Background: In comparison to delayed laparoscopic cholecystectomy, emergency laparoscopic cholecystectomy has a shorter length of stay and eliminates the risk of recurrent episodes of acute cholecystitis. Nevertheless, there is concern that emergency laparoscopic cholecystectomy is associated with higher morbidity in acute cholecystitis patients. The present large cohort study compares operation-related adverse outcomes between emergency and delayed laparoscopic cholecystectomy and determines the risk of readmission before delayed laparoscopic cholecystectomy to guide surgical decision-making.
Methods: Patients diagnosed with acute cholecystitis who underwent emergency or delayed laparoscopic cholecystectomy between 2015 and 2019 were included. Perioperative outcomes were compared using univariate and multivariate analysis, adjusting for preoperative variables. The rate of readmission before delayed laparoscopic cholecystectomy was determined.
Results: In total, 811 patients were included (median age, 58 years; male:female, 1:1.5): 227 emergency laparoscopic cholecystectomies (28.0%), 555 delayed laparoscopic cholecystectomies (68.4%), and 29 emergency laparoscopic cholecystectomies whilst awaiting delayed laparoscopic cholecystectomy (3.6%). Emergency laparoscopic cholecystectomy was associated with increased incidences of subtotal cholecystectomy (OR 1.94; P = .011), bile leak (OR 2.38; P = .013), intraoperative drains (OR 2.54; P < .001), prolonged postoperative length of stay (OR 7.26; P < .001), postoperative imaging (OR 1.83, P = .006), and postoperative readmission (OR 1.90; P = .005). There was a 13.5% risk of readmission over 2 months while waiting delayed laparoscopic cholecystectomy and a 22.5% risk over the median waiting time (5 months, 9 days).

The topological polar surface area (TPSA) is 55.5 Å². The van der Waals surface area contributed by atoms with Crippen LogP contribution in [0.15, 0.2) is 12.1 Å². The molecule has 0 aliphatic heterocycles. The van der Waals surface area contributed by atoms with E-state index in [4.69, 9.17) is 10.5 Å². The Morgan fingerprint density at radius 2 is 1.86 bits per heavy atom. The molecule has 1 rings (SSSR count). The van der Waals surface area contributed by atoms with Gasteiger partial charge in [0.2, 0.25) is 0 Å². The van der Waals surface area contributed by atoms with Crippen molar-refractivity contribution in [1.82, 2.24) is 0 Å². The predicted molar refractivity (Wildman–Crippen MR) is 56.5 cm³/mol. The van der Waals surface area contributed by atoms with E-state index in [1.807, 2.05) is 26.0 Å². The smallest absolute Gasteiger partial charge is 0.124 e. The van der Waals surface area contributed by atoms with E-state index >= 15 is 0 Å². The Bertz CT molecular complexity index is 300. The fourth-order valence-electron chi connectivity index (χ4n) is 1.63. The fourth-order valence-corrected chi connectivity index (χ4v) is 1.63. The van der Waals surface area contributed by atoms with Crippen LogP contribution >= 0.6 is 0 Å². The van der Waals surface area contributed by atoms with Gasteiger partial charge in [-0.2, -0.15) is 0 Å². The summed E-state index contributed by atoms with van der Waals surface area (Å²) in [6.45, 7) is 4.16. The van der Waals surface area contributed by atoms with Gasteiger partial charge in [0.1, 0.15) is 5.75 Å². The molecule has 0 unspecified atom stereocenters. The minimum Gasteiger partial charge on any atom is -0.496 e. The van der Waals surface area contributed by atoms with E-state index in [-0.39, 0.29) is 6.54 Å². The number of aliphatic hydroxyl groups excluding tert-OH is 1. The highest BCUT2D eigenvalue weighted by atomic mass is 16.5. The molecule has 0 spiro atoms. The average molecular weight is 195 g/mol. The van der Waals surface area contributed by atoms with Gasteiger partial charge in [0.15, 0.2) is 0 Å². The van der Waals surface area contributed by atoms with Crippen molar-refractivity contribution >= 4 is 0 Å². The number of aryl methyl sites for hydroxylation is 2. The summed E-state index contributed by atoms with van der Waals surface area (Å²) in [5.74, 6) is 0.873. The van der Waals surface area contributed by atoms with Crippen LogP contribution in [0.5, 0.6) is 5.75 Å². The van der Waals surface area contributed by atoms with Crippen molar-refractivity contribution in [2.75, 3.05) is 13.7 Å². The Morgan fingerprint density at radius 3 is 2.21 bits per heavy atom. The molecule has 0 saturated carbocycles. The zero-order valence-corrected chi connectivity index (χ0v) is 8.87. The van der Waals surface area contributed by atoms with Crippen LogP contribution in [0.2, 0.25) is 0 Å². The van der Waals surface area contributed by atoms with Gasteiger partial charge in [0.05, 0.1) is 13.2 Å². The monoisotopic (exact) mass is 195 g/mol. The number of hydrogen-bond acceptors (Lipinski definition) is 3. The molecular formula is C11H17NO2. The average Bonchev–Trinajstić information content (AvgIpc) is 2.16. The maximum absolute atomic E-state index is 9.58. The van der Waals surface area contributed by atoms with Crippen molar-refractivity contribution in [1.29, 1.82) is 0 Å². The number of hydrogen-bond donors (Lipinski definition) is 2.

Conclusion: Emergency laparoscopic cholecystectomy is positively associated with a multitude of operation-related adverse outcomes in acute cholecystitis, compared to delayed laparoscopic cholecystectomy. The benefit of delayed laparoscopic cholecystectomy should be balanced against the significant readmission risk before delayed laparoscopic cholecystectomy. Emergency laparoscopic cholecystectomy may be the most pragmatic strategy for centers dealing with high volumes of biliary admissions and long elective-surgery waiting times. When opting for delayed laparoscopic cholecystectomy, confirming the date of surgery before discharge may ensure timely intervention and avoid the morbidity and expense of readmission.